RALEIGH, N.C. (WNCN) – Our cars are fast becoming super machines filled with high-tech conveniences, but one of those conveniences can have deadly consequences.
It’s the keyless ignition.
People are walking away without turning off their cars.
“It was one of those unknown situations,” recalls Capt. Joseph Cooke, of the Mooresville Police Department in North Carolina.
It all started with a 911 call in March.
“I just happened to be driving down the road, and a gentleman speaking Spanish ran up to my car. And, he was pointing at his house and something. I think maybe somebody broke into his house,” the caller told 911 operators.
It turned out that wasn’t the case at all.
When the officers arrived at the thouse, they didn’t know what they were walking into, but within just a few minutes they started feeling sick and disoriented. One officer told Media General contributors he doesn’t even remember how he got out of the home.
“Their throats and eyes were burning. They knew something was wrong. They were breathing something,” Cooke said.
It turns out the home was full of poisonous carbon monoxide, but that wasn’t clear because the car had been moved.
A man left a 2009 Nissan Murano running all night in the garage, unaware he hadn’t turned it off.
It’s a kind of car where the driver carries a fob and pushes the start button instead of inserting a key into the ignition.
“This was just an unfortunate situation where he wasn’t familiar with his daughter’s car,” said Cooke. “If carbon monoxide detectors had been in the house, that would have been something that hopefully would have alerted the family that something’s going on.”
Three people in the home and four police officers were taken to the hospital. All of them survived.
“They were lucky. They were very lucky that no fatalities resulted,” said Cooke.
Other people haven’t been as lucky.
In 2012, Ray Harrington died in his home about 20 minutes from Mooresville after leaving his car running in the garage.
The auto safety group Kids and Cars said across the country 19 people have died under similar circumstances.
“We’d like to see the automatic shutdown. It’s the absolute failsafe,” says Noah Kushlefsky, an attorney in New York.
He brought a lawsuit against Toyota, the maker of Lexus, after an incident in 2009.
Mary Rivera, a college professor, parked her Lexus in the garage, took her key fob inside and didn’t realize she’d left the car running. She suffered permanent brain damage, and her companion, Ernest Codelia, was killed.
“Most manufacturers aren’t even warning about the problem,” says Kushlefsky.
So, Kushlefsky went to the National Highway Traffic Safety Administration.
In 2011, the agency issued a proposed rule to require alarm systems, calling this issue a “clear safety problem.”
In 2016, the rule is still just a proposal.
The agency was due to make it final, but a spokeswoman says that won’t happen yet.
When asked why, she would only say the agency “is considering the public comments … as it determines a path forward on issues associated with keyless ignition systems.”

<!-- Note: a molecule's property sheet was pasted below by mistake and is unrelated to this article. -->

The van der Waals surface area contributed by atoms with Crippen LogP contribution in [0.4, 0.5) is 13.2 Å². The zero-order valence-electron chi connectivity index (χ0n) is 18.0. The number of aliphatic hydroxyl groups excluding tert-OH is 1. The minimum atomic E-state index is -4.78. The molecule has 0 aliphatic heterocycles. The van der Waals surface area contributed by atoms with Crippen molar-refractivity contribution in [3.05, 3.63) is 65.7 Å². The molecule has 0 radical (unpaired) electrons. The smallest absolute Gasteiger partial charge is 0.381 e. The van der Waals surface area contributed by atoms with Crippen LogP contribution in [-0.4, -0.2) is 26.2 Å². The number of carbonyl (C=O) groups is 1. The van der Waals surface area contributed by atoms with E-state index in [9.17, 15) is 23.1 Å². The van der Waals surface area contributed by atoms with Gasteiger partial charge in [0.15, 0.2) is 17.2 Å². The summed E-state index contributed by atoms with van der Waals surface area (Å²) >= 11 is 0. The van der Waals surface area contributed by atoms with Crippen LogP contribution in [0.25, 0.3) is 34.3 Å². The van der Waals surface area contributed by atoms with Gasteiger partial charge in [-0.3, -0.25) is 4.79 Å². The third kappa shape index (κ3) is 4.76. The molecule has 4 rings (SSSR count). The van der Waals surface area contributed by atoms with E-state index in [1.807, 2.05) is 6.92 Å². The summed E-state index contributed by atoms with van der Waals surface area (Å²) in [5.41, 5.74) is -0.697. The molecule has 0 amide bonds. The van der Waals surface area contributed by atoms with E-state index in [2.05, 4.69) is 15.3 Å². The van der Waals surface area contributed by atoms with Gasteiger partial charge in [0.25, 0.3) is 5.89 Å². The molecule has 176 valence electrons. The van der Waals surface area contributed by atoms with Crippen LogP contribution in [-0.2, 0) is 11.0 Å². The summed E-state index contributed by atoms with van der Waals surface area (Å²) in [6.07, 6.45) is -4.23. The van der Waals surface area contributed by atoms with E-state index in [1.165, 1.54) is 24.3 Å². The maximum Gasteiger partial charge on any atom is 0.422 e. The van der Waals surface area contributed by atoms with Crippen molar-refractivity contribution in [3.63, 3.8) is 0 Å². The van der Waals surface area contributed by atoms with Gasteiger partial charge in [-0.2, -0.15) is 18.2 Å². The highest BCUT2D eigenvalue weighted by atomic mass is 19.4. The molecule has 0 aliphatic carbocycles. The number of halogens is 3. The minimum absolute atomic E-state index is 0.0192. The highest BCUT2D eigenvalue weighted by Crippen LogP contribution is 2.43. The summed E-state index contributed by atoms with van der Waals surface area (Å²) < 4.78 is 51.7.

“I have no idea what’s taken so long,” said Kushlefsky.
Contributors tested out different cars with keyless ignitions to see how they alert drivers when they walk away.
The Lexus RX 350 beeped three times. The Ford Edge flashed an alert on the dashboard and honked twice. Meanwhile, the Hyundai Santa Fe emitted a noise for five seconds. All of them kept running.
“So, there is not a standard,” said Stephen Phillips, the traffic safety manager for AAA Carolinas. “It’s happened to me before. I’ve left the key in the cup holder, left the car running because the cars are also quieter now.”
Phillips said the standards should be uniform.
“The problem with technology in vehicles is, technology moves quicker than the government is able to start regulations,” he said. “They have to figure out what are the best regulations, and then they’re going to make the manufacturers standardize. But what’s the next electronic thing in our car that’s going to cause an issue?”
A class action lawsuit has been filed against ten auto makers, calling on them to install an automatic shut off feature. Ford has started doing that on newer models.
In a statement, the Alliance of Automobile Manufacturers told contributors:
“Auto safety is our top priority, so the industry continues working with a standards-setting body to further develop best practices.
“Current keyless ignition system designs generally follow the recommended practices of the Society of Automotive Engineers, which includes recommendations that deal with operating logic, indication of vehicle ignition/control status and the physical control characteristics of keyless ignitions systems. The recommendations also address uniform labeling – all of this so consumers can have an even better understanding of keyless systems functions.”